ISSN: 2582-788X (Online)
Clinical Significance of Albumin: Structure, Function and Role in Different Pathophysiological States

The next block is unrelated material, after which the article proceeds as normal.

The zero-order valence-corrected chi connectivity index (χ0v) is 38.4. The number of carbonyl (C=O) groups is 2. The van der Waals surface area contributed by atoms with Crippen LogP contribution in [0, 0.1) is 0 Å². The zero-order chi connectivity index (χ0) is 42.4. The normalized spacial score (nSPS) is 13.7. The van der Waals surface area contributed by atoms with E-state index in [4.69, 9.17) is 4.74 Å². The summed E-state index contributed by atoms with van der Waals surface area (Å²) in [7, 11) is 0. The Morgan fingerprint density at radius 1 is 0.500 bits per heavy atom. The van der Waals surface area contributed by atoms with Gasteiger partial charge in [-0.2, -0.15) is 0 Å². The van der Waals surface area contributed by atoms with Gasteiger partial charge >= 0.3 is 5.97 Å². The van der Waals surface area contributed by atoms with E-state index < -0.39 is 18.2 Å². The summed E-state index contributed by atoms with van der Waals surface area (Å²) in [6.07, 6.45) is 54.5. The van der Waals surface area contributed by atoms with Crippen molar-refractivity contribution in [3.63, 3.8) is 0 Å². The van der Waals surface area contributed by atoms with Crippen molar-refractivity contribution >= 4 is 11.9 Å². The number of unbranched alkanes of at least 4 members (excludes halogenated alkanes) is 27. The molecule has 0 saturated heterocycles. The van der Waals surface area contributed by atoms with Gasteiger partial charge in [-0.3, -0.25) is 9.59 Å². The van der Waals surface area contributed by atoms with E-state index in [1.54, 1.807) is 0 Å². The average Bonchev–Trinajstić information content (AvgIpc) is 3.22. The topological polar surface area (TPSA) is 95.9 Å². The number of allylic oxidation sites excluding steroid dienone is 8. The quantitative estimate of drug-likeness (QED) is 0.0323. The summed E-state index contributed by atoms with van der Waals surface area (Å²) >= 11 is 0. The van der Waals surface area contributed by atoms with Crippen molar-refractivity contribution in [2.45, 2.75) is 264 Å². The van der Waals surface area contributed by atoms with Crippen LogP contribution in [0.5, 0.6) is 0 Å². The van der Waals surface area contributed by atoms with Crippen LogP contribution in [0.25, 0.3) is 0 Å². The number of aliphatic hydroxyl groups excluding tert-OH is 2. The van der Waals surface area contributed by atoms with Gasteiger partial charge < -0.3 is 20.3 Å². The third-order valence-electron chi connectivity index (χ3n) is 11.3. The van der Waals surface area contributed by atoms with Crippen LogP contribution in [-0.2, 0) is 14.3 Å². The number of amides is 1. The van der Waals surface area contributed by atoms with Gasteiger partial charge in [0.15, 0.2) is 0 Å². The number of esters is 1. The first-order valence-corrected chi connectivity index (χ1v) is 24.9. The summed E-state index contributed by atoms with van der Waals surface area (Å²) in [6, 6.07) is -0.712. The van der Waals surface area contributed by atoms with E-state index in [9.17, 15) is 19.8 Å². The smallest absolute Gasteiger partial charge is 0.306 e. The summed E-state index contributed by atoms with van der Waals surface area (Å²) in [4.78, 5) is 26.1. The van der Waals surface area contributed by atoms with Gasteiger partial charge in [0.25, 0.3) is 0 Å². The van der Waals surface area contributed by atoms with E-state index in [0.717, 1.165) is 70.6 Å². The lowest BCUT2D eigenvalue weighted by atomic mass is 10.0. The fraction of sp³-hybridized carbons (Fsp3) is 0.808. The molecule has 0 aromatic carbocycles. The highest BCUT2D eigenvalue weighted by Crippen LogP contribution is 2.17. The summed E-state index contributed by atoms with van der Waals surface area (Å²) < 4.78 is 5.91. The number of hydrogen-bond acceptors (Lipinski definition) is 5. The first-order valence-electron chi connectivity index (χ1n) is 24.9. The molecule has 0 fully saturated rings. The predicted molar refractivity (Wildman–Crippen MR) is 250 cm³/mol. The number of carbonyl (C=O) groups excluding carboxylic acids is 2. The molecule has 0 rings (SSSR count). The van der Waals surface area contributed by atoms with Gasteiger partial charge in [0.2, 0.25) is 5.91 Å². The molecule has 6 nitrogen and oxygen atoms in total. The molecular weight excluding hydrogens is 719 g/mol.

Albumin is abundant protein in the human plasma. It is monomeric, multi-domain protein that causes oncotic pressure and involve in fluid distribution between the body compartments. It belongs to transport protein family and consist of single chain of 585 amino acids with molecular weight 66.5kDa. In healthy adults’ its normal range is 3.5-5.5 g/dl mainly synthesize in hepatocytes. Its binding property impart significant role in the pharmacokinetics and pharmacodynamics of many drugs and important molecules. Alteration in blood composition reflect disease status mainly protein and nucleic acid (DNA or RNA) have used as a biomarker. Protein biomarker has significant importance due to small pool of protein, capitalize for diagnosis of disease by measuring these changing concentration. Albumin as a protein has the capacity to act as markers for the detection and monitoring of disease, its progression, prognosis, or assess the clinical status of patients. Hypoalbuminemia is observed in hypovolemic shock, burns, surgical loss of blood, trauma, hemorrhage, cardiopulmonary bypass, acute respiratory distress syndrome, hemodialysis, gastric tract disorder, acute and chronic liver diseases, chronic kidney disease and end stage renal failure. But hyeralbuminemia is only observed in dehydration. Hypoalbuminemia increases complications and long-term mortality in many diseases.